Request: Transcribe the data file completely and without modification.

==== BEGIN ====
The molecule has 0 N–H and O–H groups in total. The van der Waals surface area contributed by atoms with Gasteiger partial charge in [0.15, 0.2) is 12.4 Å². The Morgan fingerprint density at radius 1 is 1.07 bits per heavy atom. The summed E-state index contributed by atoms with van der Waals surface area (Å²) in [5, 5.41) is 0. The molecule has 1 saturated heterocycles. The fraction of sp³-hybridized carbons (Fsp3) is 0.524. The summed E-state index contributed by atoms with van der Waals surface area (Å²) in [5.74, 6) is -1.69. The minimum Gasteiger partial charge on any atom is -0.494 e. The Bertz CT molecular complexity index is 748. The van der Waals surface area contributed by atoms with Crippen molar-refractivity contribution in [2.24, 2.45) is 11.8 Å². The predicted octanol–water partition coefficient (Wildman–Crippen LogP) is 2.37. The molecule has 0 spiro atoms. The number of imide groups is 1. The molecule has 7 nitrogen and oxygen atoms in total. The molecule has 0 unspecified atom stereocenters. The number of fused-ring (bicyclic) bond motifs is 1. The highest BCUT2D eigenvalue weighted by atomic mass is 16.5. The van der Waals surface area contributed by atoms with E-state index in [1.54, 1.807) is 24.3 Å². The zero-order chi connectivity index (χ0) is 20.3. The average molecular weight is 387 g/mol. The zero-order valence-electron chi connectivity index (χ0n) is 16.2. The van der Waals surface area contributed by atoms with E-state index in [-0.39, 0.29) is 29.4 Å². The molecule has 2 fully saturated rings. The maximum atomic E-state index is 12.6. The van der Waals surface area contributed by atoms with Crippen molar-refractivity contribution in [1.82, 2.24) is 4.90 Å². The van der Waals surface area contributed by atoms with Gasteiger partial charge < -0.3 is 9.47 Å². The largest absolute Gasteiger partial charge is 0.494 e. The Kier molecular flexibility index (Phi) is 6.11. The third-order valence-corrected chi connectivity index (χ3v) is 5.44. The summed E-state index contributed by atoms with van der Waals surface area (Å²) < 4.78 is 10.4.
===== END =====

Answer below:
The molecule has 0 N–H and O–H groups in total. The van der Waals surface area contributed by atoms with Gasteiger partial charge in [0.15, 0.2) is 12.4 Å². The Morgan fingerprint density at radius 1 is 1.07 bits per heavy atom. The summed E-state index contributed by atoms with van der Waals surface area (Å²) in [5, 5.41) is 0. The molecule has 1 saturated heterocycles. The fraction of sp³-hybridized carbons (Fsp3) is 0.524. The summed E-state index contributed by atoms with van der Waals surface area (Å²) in [5.74, 6) is -1.69. The minimum Gasteiger partial charge on any atom is -0.494 e. The Bertz CT molecular complexity index is 748. The van der Waals surface area contributed by atoms with Crippen molar-refractivity contribution in [2.24, 2.45) is 11.8 Å². The predicted octanol–water partition coefficient (Wildman–Crippen LogP) is 2.37. The molecule has 0 spiro atoms. The number of imide groups is 1. The molecule has 7 nitrogen and oxygen atoms in total. The molecule has 0 unspecified atom stereocenters. The number of fused-ring (bicyclic) bond motifs is 1. The highest BCUT2D eigenvalue weighted by atomic mass is 16.5. The van der Waals surface area contributed by atoms with E-state index in [1.54, 1.807) is 24.3 Å². The zero-order chi connectivity index (χ0) is 20.3. The average molecular weight is 387 g/mol. The zero-order valence-electron chi connectivity index (χ0n) is 16.2. The van der Waals surface area contributed by atoms with E-state index in [-0.39, 0.29) is 29.4 Å². The molecule has 2 fully saturated rings. The maximum atomic E-state index is 12.6. The van der Waals surface area contributed by atoms with Crippen molar-refractivity contribution in [1.82, 2.24) is 4.90 Å². The van der Waals surface area contributed by atoms with Gasteiger partial charge < -0.3 is 9.47 Å². The largest absolute Gasteiger partial charge is 0.494 e. The Kier molecular flexibility index (Phi) is 6.11. The third-order valence-corrected chi connectivity index (χ3v) is 5.44. The summed E-state index contributed by atoms with van der Waals surface area (Å²) < 4.78 is 10.4.